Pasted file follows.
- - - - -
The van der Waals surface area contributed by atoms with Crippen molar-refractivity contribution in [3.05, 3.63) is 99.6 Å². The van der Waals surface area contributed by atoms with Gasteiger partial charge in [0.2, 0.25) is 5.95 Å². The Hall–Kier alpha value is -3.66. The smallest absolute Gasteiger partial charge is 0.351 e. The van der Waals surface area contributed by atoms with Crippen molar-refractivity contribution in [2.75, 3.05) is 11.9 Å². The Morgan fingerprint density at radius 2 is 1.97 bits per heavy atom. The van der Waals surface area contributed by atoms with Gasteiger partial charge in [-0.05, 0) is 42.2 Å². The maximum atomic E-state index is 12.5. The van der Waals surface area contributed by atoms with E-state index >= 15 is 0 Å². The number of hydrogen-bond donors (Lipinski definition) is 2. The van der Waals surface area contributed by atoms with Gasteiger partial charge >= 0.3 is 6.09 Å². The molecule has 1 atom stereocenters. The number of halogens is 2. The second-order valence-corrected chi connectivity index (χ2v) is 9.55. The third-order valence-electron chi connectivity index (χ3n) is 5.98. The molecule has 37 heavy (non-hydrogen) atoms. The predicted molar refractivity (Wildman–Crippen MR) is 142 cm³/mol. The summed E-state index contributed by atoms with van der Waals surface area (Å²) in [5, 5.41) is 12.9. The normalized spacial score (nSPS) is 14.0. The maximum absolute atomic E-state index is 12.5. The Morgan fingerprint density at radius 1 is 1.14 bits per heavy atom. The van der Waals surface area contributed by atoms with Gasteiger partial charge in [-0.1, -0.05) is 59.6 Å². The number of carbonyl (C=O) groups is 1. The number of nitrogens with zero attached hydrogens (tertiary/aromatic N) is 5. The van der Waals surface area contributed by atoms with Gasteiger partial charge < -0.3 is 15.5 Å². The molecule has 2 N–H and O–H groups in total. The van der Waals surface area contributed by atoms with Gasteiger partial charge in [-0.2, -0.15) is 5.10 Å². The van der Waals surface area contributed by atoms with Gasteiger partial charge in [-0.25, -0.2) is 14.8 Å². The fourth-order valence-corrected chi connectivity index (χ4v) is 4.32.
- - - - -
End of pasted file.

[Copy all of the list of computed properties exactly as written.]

The van der Waals surface area contributed by atoms with Crippen molar-refractivity contribution in [3.05, 3.63) is 99.6 Å². The van der Waals surface area contributed by atoms with Gasteiger partial charge in [0.2, 0.25) is 5.95 Å². The Hall–Kier alpha value is -3.66. The smallest absolute Gasteiger partial charge is 0.351 e. The van der Waals surface area contributed by atoms with Crippen molar-refractivity contribution in [2.75, 3.05) is 11.9 Å². The Morgan fingerprint density at radius 2 is 1.97 bits per heavy atom. The van der Waals surface area contributed by atoms with Gasteiger partial charge in [-0.05, 0) is 42.2 Å². The maximum atomic E-state index is 12.5. The van der Waals surface area contributed by atoms with E-state index >= 15 is 0 Å². The number of hydrogen-bond donors (Lipinski definition) is 2. The van der Waals surface area contributed by atoms with Gasteiger partial charge >= 0.3 is 6.09 Å². The molecule has 1 atom stereocenters. The number of halogens is 2. The second-order valence-corrected chi connectivity index (χ2v) is 9.55. The third-order valence-electron chi connectivity index (χ3n) is 5.98. The molecule has 37 heavy (non-hydrogen) atoms. The predicted molar refractivity (Wildman–Crippen MR) is 142 cm³/mol. The summed E-state index contributed by atoms with van der Waals surface area (Å²) in [5, 5.41) is 12.9. The normalized spacial score (nSPS) is 14.0. The maximum absolute atomic E-state index is 12.5. The Morgan fingerprint density at radius 1 is 1.14 bits per heavy atom. The van der Waals surface area contributed by atoms with Gasteiger partial charge in [-0.1, -0.05) is 59.6 Å². The number of carbonyl (C=O) groups is 1. The number of nitrogens with zero attached hydrogens (tertiary/aromatic N) is 5. The van der Waals surface area contributed by atoms with Gasteiger partial charge < -0.3 is 15.5 Å². The molecule has 2 N–H and O–H groups in total. The van der Waals surface area contributed by atoms with Gasteiger partial charge in [-0.2, -0.15) is 5.10 Å². The van der Waals surface area contributed by atoms with Gasteiger partial charge in [-0.25, -0.2) is 14.8 Å². The fourth-order valence-corrected chi connectivity index (χ4v) is 4.32.